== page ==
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Sean Durkin's Martha Marcy May Marlene

To mark the release of his spellbinding debut, we speak to the filmmaker about abusive American cults, a lifetime affinity with 'The Shining' and psychological journeys

Sean Durkin’s directorial debut, 'Martha Marcy May Marlene', is a haunting, effective and original take on American cults that has bewitched festival audiences in Cannes, Toronto and London. Led by a name-making performance from the third Olsen sister, Elizabeth Olsen, the film focuses on Martha; a woman who escapes from an abusive cult into her sister’s home but is haunted by the memories and gripped by paranoia. While attending the London Film Festival, Durkin spoke to Dazed about meeting survivors, strong female characters and being inspired by The Goonies.

One of the first main reasons I wanted to focus on a woman’s journey through this, was when I saw pictures of before and after [leaving the cult], and there’s a massive physical transformation in their face

Dazed Digital: You wrote the script while making a short, Mary Last Seen; does that act as a back story to the film?
Sean Durkin:
I actually wrote the script first and then made the short which is about how one girl gets to the farm. It’s about Brady Corbet’s character from the film and how he brings girls to them which is sort of suggested in ‘Martha…’, so the short shows what he uses to get the girls there. I did that just as a way to have something to send out with the script that’s related, but also stands on its own.

DD: So what interests you about cults?
Sean Durkin:
I don’t know, I think it goes back a long way. I can think of things that got me interested originally but it wasn't what I was thinking when I started, I just thought I hadn't seen a movie about a cult that was naturalistic and modern and local. So I started to think about that and understand what people go through trying to leave, and that psychological and emotional journey. One of the first main reasons I wanted to focus on a woman’s journey through this, was when I saw pictures of before and after, and there’s a massive physical transformation in their face. They just look like different people as the life was sucked out of them; so how does that happen? That became one of the first questions.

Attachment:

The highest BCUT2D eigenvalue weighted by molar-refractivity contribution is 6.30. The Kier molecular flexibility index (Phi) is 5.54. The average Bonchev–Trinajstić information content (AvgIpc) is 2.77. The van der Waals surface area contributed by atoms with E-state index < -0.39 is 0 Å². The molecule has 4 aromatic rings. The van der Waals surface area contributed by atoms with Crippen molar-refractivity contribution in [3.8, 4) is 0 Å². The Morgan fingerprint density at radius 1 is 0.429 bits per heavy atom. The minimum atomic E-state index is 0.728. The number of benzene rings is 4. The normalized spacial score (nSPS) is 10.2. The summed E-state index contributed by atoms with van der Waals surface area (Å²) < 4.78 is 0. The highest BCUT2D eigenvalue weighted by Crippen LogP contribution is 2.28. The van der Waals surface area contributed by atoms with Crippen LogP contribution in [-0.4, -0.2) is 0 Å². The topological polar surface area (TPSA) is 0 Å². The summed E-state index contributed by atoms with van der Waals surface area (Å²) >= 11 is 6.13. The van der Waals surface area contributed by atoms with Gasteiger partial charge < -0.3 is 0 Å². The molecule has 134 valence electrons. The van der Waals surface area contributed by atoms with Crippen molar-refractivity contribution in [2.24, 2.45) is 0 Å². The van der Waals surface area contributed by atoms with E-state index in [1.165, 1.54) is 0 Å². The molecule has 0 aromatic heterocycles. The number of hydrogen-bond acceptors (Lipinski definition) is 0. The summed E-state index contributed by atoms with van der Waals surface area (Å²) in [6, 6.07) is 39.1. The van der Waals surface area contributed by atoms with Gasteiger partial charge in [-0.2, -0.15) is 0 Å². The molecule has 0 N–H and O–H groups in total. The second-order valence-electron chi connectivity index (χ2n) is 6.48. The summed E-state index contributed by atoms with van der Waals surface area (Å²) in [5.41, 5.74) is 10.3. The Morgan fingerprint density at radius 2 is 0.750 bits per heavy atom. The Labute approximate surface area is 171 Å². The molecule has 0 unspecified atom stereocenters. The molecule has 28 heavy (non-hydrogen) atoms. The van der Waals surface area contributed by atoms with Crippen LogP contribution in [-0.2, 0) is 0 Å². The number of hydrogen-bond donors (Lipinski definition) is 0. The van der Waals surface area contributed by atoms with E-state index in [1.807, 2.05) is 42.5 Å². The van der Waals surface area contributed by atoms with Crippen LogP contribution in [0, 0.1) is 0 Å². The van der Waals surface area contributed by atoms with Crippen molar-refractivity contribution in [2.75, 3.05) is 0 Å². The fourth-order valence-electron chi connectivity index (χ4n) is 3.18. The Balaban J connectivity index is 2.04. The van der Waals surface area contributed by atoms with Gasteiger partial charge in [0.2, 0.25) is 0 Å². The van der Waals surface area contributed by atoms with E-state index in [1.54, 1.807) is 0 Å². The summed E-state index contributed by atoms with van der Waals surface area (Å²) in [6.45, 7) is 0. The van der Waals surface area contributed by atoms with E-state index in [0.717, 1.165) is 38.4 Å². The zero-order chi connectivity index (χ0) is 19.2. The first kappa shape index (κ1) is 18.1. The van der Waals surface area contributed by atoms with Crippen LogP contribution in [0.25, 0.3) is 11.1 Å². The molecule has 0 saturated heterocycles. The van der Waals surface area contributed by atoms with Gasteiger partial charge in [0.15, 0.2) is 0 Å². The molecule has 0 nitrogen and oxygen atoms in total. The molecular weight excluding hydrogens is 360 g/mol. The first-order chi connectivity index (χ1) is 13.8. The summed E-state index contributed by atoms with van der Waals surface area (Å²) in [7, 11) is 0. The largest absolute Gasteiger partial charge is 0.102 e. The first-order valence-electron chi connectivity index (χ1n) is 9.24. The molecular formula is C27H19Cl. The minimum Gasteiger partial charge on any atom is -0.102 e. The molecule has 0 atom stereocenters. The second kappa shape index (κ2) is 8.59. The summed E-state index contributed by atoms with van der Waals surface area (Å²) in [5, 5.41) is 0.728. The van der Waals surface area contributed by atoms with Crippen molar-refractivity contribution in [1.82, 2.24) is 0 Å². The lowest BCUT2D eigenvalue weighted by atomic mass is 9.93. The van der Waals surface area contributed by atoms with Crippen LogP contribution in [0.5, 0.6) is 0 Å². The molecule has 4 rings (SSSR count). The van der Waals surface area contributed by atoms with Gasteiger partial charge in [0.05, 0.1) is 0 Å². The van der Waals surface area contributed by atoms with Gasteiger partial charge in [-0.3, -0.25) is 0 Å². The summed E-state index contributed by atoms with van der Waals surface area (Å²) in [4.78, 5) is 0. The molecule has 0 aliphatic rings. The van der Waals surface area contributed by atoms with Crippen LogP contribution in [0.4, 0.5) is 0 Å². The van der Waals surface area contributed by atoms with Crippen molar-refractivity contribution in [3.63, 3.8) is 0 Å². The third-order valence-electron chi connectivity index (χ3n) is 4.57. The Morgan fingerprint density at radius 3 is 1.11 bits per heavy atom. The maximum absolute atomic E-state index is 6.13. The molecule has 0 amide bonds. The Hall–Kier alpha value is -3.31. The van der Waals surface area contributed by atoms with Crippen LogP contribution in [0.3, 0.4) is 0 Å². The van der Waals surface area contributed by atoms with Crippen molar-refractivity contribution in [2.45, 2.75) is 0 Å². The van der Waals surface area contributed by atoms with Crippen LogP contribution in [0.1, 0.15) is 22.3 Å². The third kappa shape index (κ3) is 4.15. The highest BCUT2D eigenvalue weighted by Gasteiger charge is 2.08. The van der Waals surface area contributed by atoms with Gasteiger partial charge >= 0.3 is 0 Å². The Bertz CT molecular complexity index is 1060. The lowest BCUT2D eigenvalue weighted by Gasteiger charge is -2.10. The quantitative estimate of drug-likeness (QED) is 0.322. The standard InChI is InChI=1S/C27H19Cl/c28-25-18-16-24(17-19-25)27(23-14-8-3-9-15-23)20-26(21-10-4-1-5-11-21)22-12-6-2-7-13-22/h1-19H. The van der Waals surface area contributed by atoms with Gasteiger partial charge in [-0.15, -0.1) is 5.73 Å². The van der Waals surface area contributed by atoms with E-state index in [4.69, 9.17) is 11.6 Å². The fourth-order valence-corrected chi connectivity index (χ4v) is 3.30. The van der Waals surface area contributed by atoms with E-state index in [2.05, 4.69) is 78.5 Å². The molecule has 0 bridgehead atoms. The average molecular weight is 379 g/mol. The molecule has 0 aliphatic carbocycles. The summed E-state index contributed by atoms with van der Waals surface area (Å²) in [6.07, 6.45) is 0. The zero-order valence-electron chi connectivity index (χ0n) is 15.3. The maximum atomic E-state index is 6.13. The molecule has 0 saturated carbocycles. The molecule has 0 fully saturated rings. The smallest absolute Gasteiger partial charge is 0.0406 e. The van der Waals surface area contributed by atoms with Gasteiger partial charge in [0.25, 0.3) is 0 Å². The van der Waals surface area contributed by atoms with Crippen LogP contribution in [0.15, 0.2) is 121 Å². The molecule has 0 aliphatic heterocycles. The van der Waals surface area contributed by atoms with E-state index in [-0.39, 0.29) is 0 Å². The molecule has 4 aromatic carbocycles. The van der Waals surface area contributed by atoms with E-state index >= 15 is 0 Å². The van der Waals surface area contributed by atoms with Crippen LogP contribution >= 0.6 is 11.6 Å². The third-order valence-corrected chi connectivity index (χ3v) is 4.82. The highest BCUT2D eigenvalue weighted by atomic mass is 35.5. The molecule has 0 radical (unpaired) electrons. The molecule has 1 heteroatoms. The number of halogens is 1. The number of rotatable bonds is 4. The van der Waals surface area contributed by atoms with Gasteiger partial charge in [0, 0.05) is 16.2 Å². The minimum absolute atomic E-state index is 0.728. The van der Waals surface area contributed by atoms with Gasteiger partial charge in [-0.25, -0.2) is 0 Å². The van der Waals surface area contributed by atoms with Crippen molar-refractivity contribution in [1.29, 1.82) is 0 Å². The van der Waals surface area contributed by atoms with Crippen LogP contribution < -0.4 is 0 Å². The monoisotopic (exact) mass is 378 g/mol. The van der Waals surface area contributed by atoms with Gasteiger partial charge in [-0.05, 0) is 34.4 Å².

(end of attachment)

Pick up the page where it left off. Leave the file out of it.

DD: Have you been approached or contacted by people who’ve been in similar situations?
Sean Durkin:
I’d say we’ve done about 30 press and festival screenings in the US and out of that I’ve been approached about 15 times.

DD: Do they all have different stories or is it all very similar?
Sean Durkin:
There’s a lot of similarities but what was really interesting too was that in reading about all these different groups, you start to see that the tactics are all the same but the people are not. There’s a wide variety of people who get sucked in, there’s not just one type of person and that was really complicated and interesting so I wanted to make sure that the characters in this film were not and you weren’t able to say, “That person is weak and that’s why they’re here”. I tried to make all the characters strong and intelligent on their own so you couldn’t just right them off because that’s not really how it is.

DD: What did Elizabeth bring to the role that none of the other actresses who auditioned did?
Sean Durkin:
I didn’t know what I wanted but I knew what I didn’t want, so people would come in and they could’ve been good but I’d know because I didn’t want what they had. She came in and I just knew; there’s just so much about her that I got a sense of the first time we met. She has ease and her eyes can really tell a lot without trying, she has a very unique posture and body shape and she’s beautiful while untraditional and that all makes her a very unique person.

DD: The ending has caused much conversation, was that your intention?
Sean Durkin:
The film is her journey, and any questions people have at the end are her questions and that’s her state of being. She’s uncertain.

DD: Do you like to let the audience make up their own mind?
Sean Durkin:
Yes, but in this scenario more than anything it was just about staying true to where she’d be at that time. The rehabilitation process in a situation like this is a very long period and in this film - where she’s at the lake house - she’s not gonna come to any sort of realisation about what’s happened to her. This is the beginning of a long process so I think that anything else at this time would just have been untrue.

DD: Who or what made you want to make films?
Sean Durkin:
I don’t know who made me want to make films, actually, but my first movie memory that I really connected to was The Goonies and that was at the base of my connectivity. The first film I saw that I became totally engrossed in from a different point of view was The Shining. I’d just never felt that way in my life about a film - the fear it brought out was extraordinary and I remember everything about that entire day. 

'Martha Marcy May Marlene' is out this Friday